This is a typical itinerary for this product
Stop At: Khor Virap, Artashat, Lusarat Armenia
When King Tiridates III ruled over Armenia, his assistant was the Christian Grigor Lusavorich who preached the Christian religion. Tiridates, a follower of pagan religion, was not pleased with having an advisor with a different religion. So the king ordered that Gregorys hands and legs be tied and that he be thrown into the Khor Virap to die in the dark dungeon located in Artashat. However, Gregory did not die during his 13 years of imprisonment. His survival was attributed to a Christian widow from the local town who, under the influence of strange dream vision, regularly fed Gregory by dropping a loaf of freshly baked bread into the pit. When Tiridates went mad his sister, Khosrovidhukt, had a vision in the night, where an angel told her about the prisoner Gregory who could end the torments with the words "when he comes he will teach you the remedies for all your ills". Gregory was brought out in a miserable state. He was taken to the king, who had gone mad "foraging among the pigs at Valarshapar", tearing his own skin. Gregory cured the king and brought him back to his senses King Tiridates, who had embraced Christianity as his religion following the miraculous cure effected by Gregorys divine intervention, proclaimed Christianity as the state religion of Armenia in 301 AD. Gregory became the Bishop of Caesarea and remained in service of the King until about 314 AD.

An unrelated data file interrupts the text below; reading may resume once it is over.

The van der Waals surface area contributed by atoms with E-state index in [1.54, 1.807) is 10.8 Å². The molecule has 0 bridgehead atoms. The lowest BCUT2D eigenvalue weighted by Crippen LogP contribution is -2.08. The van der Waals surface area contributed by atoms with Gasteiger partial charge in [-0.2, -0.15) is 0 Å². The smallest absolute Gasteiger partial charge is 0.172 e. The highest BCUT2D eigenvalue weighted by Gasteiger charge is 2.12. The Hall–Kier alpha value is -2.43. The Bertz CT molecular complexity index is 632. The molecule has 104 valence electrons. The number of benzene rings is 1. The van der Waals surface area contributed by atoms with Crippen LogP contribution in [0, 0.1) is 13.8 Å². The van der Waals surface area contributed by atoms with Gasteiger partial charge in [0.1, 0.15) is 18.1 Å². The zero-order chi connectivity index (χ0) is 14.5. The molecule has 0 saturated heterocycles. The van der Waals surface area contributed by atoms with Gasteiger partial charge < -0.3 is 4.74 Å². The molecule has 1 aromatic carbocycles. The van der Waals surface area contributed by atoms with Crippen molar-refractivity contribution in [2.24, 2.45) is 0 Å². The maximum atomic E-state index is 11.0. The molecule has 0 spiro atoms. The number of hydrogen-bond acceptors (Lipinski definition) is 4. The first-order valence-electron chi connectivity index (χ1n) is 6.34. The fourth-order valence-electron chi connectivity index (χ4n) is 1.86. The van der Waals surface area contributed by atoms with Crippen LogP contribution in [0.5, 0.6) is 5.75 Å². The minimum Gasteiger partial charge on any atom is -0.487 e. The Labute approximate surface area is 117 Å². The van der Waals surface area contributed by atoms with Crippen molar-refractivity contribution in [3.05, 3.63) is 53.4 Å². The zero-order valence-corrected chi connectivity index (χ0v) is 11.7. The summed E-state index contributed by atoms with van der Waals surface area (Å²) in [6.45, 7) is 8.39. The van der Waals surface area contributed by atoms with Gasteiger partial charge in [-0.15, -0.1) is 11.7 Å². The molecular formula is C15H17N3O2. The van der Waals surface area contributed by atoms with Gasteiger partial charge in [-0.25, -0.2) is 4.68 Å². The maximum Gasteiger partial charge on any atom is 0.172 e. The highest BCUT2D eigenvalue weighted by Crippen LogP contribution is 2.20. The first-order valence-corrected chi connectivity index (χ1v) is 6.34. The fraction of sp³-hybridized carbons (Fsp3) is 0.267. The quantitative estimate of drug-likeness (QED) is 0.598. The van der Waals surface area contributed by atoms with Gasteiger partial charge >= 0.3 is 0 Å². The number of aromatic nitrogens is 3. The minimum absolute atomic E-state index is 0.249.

Duration: 1 hour
Stop At: Garni Temple, Geghard Monastery Road H3, Garni Armenia
The Temple of Garni is the best-known structure and symbol of pre-Christian Armenia. The structure was built by king Tiridates I in the first century AD as a temple to the sun god Mihir. The exterior of the temple is richly decorated. The stones in the front cornice have projecting sculptures of lion heads. A fragment of the architrave bearing a lion head was removed by Captain J Buchan Telfer in the late nineteenth century and bequeathed by him to the British Museum in 1907. The staircase has nine unusually high steps—30 centimetres high, about twice as high as the average height of stairs. It’s said that the unusually high stairs compel a person ascending the staircase to feel humbled and make physical effort to reach the altar. In the early fourth century, when Armenian King Tiridates III adopted Christianity as a state religion, virtually all known pagan places of worship were destroyed. The Temple of Garni is the only pagan to have survived the widespread destruction. It remains unknown why the temple was exempted from destruction, but one of the philosophers argues that its status as a "masterpiece of art" possibly saved it from destruction.
Duration: 1 hour
Stop At: The Monastery of Geghard, Geghard Armenia
Geghard is a medieval monastery in the Kotayk province of Armenia, being partially carved out of the adjacent mountain, surrounded by cliffs. The monastery was founded in the 4th century by Gregory the Illuminator. The site is that of a spring arising in a cave which had been sacred in pre-Christian times. The name commonly used for the monastery today, Geghard, or more fully Geghardavank that means "the Monastery of the Spear", originates from the spear which had wounded Jesus at the Crucifixion, allegedly brought to Armenia by Apostle Jude, called here Thaddeus, and stored amongst many other relics.
Duration: 1 hour